Texas A&M researchers advance self powered (piezeoelectric) devices

December 02 2008 / by Garry Golden / In association with Future Blogger.net
Category: Technology   Year: 2019   Rating: 7 Hot

nanotitaniumtubeWhat if you could charge your portable device simply by having it move around in your pocket while you walk?

Texas A&M Professor Tahir Cagin believes that piezeoelectric materials, that convert motion into electric currents could be closer to applied applications thanks to their recent design breakthrough. (Not Image shown)

Professor Cagin and partners from the University of Houston are using piezoelectric material that can covert energy at a 100 percent increase when manufactured at a very small size – in this case, around 21 nanometers in thickness.

"When materials are brought down to the nanoscale dimension, their properties for some performance characteristics dramatically change," said Cagin who is a past recipient of the prestigious Feynman Prize in Nanotechnology. "One such example is with piezoelectric materials. We have demonstrated that when you go to a particular length scale – between 20 and 23 nanometers – you actually improve the energy-harvesting capacity by 100 percent.

"We're studying basic laws of nature such as physics and we're trying to apply that in terms of developing better engineering materials, better performing engineering materials. We're looking at chemical constitutions and physical compositions. And then we're looking at how to manipulate these structures so that we can improve the performance of these materials."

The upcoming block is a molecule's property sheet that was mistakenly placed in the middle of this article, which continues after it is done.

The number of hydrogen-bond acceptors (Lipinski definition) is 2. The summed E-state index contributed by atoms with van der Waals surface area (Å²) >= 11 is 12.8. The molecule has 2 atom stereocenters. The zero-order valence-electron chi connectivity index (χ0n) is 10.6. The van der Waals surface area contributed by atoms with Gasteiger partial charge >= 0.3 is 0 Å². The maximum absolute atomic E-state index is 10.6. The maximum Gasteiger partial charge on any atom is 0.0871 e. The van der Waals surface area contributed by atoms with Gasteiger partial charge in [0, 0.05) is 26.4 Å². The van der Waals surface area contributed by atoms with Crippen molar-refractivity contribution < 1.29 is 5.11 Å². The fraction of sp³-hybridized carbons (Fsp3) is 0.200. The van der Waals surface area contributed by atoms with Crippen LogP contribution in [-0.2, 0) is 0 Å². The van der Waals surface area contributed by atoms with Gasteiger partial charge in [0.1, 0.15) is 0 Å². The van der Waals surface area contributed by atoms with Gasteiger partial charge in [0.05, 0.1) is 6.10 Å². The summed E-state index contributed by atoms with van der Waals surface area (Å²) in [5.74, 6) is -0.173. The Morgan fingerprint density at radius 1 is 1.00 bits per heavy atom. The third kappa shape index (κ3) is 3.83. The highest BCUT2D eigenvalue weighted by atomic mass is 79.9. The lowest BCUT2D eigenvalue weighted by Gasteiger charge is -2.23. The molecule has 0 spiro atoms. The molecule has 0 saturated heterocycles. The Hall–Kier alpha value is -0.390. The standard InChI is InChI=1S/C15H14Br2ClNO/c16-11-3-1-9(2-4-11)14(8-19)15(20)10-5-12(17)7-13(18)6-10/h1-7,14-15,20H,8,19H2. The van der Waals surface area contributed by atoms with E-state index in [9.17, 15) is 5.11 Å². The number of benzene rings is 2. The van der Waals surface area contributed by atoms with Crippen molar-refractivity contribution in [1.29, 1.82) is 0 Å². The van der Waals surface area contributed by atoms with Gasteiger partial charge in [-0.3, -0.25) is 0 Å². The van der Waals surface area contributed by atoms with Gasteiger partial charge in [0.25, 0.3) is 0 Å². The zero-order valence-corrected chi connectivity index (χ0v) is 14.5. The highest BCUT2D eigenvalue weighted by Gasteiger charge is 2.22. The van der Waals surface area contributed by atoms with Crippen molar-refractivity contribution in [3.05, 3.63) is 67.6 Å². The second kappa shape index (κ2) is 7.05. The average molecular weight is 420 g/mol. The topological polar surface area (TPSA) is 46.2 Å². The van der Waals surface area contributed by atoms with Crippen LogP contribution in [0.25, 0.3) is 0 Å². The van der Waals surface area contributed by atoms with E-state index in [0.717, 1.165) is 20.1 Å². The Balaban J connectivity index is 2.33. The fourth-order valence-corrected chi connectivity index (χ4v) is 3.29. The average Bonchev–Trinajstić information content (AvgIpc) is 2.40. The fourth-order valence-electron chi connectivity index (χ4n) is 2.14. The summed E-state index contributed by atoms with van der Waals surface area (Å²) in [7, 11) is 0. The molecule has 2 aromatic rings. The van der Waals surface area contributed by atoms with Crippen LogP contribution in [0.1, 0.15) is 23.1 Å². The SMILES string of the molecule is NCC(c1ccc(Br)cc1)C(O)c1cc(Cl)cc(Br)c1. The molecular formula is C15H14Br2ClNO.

"Even the disturbances in the form of sound waves such as pressure waves in gases, liquids and solids may be harvested for powering nano- and micro devices of the future if these materials are processed and manufactured appropriately for this purpose," Cagin said.

Why is this important to the future?
Micro power systems are in high demand for portable gadgets and sensors like RFID tags used on products in 'smart supply chain' logistics.  While batteries and micro fuel cells might be required for higher demand applications, piezeoelectric systems could find a role in the world of micro-power. 

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Self-Driving Robotic Cars Incredibly Hard to Make But Necessary

November 18 2008 / by John Heylin
Category: Gadgets   Year: 2019   Rating: 6 Hot

Dr. Sebastian Thrun, Professor of Computer Science and Electrical Engineering at Stanford University where he directs the Stanford Artificial Intelligence Laboratory, went over the steps his team has made in developing a self-driving vehicle at RoboDev in Santa Clara today. He showed some incredible video of cars smashing into obstacles (sometimes even seeking other cars out to smash into) but ended with videos of their latest vehicle successfully navigating slowly around other moving cars.

The great thing about his presentation was his appeal not to the side that wants self-driving cars, but to a side we can all agree with — saving energy, lives, and time.

Saving Energy

In saving energy, Dr. Thrun explained that 22% of the Nation’s energy consumption is used by cars. You also only use your car on average during about 10% of your day, making it useless the other 90%. If self-driving cars could be developed, one car could be used by multiple people. “You could be dropped off at work and then send the car back home to pick up your wife.” Added safety will also increase gas mileage since removing the extra weight of safety features (airbag, reinforced steel) would increase fuel efficiency by 30%. (It should also be noted that convoys reduce energy consumption by 11%-17%)

Saving Lives

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